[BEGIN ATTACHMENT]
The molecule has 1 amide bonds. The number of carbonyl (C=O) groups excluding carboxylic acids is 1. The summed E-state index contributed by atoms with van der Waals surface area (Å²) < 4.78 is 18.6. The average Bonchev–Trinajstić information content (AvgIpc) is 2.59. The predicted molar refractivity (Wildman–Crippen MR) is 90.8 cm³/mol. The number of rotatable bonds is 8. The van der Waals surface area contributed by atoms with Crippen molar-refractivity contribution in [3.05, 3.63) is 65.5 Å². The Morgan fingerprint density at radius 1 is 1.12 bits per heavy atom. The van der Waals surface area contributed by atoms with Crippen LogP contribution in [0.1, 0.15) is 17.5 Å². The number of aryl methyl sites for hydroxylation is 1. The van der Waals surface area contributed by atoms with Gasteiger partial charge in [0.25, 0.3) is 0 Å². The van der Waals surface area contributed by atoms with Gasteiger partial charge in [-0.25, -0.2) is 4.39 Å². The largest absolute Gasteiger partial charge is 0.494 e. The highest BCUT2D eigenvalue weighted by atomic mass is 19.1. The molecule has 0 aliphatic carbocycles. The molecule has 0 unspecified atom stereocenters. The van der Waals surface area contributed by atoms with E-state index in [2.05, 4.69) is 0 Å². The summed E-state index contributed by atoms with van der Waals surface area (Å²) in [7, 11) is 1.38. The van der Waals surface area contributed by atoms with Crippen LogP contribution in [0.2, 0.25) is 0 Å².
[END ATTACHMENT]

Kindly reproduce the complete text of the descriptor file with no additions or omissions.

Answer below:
The molecule has 1 amide bonds. The number of carbonyl (C=O) groups excluding carboxylic acids is 1. The summed E-state index contributed by atoms with van der Waals surface area (Å²) < 4.78 is 18.6. The average Bonchev–Trinajstić information content (AvgIpc) is 2.59. The predicted molar refractivity (Wildman–Crippen MR) is 90.8 cm³/mol. The number of rotatable bonds is 8. The van der Waals surface area contributed by atoms with Crippen molar-refractivity contribution in [3.05, 3.63) is 65.5 Å². The Morgan fingerprint density at radius 1 is 1.12 bits per heavy atom. The van der Waals surface area contributed by atoms with Crippen LogP contribution in [0.1, 0.15) is 17.5 Å². The number of aryl methyl sites for hydroxylation is 1. The van der Waals surface area contributed by atoms with Gasteiger partial charge in [0.25, 0.3) is 0 Å². The van der Waals surface area contributed by atoms with Gasteiger partial charge in [-0.25, -0.2) is 4.39 Å². The largest absolute Gasteiger partial charge is 0.494 e. The highest BCUT2D eigenvalue weighted by atomic mass is 19.1. The molecule has 0 aliphatic carbocycles. The molecule has 0 unspecified atom stereocenters. The van der Waals surface area contributed by atoms with E-state index in [2.05, 4.69) is 0 Å². The summed E-state index contributed by atoms with van der Waals surface area (Å²) in [7, 11) is 1.38. The van der Waals surface area contributed by atoms with Crippen LogP contribution in [0.2, 0.25) is 0 Å².